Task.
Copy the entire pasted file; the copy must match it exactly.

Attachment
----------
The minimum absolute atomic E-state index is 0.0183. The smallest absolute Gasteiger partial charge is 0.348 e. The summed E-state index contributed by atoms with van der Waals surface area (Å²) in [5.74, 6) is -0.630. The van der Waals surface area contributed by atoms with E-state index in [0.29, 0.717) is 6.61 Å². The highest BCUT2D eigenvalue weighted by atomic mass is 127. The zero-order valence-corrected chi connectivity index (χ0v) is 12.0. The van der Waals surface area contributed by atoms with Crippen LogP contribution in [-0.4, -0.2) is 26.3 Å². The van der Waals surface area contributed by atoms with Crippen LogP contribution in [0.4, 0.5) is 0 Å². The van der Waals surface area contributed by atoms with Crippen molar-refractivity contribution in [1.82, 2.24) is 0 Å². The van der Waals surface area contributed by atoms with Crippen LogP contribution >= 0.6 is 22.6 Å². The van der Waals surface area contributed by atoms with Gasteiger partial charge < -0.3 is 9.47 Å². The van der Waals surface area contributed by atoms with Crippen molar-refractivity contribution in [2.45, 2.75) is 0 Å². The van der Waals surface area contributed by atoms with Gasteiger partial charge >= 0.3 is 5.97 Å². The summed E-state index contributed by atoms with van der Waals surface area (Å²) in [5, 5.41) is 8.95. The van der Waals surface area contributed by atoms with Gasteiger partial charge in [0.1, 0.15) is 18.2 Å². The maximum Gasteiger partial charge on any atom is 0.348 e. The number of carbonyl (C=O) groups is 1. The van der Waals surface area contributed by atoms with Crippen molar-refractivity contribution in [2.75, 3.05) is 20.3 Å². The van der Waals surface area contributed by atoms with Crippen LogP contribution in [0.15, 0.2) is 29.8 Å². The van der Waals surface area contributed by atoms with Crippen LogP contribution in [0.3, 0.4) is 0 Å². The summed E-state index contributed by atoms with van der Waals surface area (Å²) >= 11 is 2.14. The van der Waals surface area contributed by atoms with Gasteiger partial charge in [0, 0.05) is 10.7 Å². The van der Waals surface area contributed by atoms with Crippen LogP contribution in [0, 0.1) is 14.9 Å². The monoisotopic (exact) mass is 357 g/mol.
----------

The minimum absolute atomic E-state index is 0.0183. The smallest absolute Gasteiger partial charge is 0.348 e. The summed E-state index contributed by atoms with van der Waals surface area (Å²) in [5.74, 6) is -0.630. The van der Waals surface area contributed by atoms with E-state index in [0.29, 0.717) is 6.61 Å². The highest BCUT2D eigenvalue weighted by atomic mass is 127. The zero-order valence-corrected chi connectivity index (χ0v) is 12.0. The van der Waals surface area contributed by atoms with Crippen LogP contribution in [-0.4, -0.2) is 26.3 Å². The van der Waals surface area contributed by atoms with Crippen LogP contribution in [0.4, 0.5) is 0 Å². The van der Waals surface area contributed by atoms with Crippen molar-refractivity contribution in [1.82, 2.24) is 0 Å². The van der Waals surface area contributed by atoms with Crippen LogP contribution >= 0.6 is 22.6 Å². The van der Waals surface area contributed by atoms with Gasteiger partial charge < -0.3 is 9.47 Å². The van der Waals surface area contributed by atoms with Crippen molar-refractivity contribution in [2.45, 2.75) is 0 Å². The van der Waals surface area contributed by atoms with Gasteiger partial charge >= 0.3 is 5.97 Å². The summed E-state index contributed by atoms with van der Waals surface area (Å²) in [5, 5.41) is 8.95. The van der Waals surface area contributed by atoms with Gasteiger partial charge in [0.1, 0.15) is 18.2 Å². The maximum Gasteiger partial charge on any atom is 0.348 e. The number of carbonyl (C=O) groups is 1. The van der Waals surface area contributed by atoms with Crippen molar-refractivity contribution in [2.75, 3.05) is 20.3 Å². The van der Waals surface area contributed by atoms with Crippen LogP contribution in [0.15, 0.2) is 29.8 Å². The van der Waals surface area contributed by atoms with Crippen LogP contribution in [0.3, 0.4) is 0 Å². The summed E-state index contributed by atoms with van der Waals surface area (Å²) >= 11 is 2.14. The van der Waals surface area contributed by atoms with Gasteiger partial charge in [0, 0.05) is 10.7 Å². The van der Waals surface area contributed by atoms with Crippen LogP contribution in [0, 0.1) is 14.9 Å². The monoisotopic (exact) mass is 357 g/mol.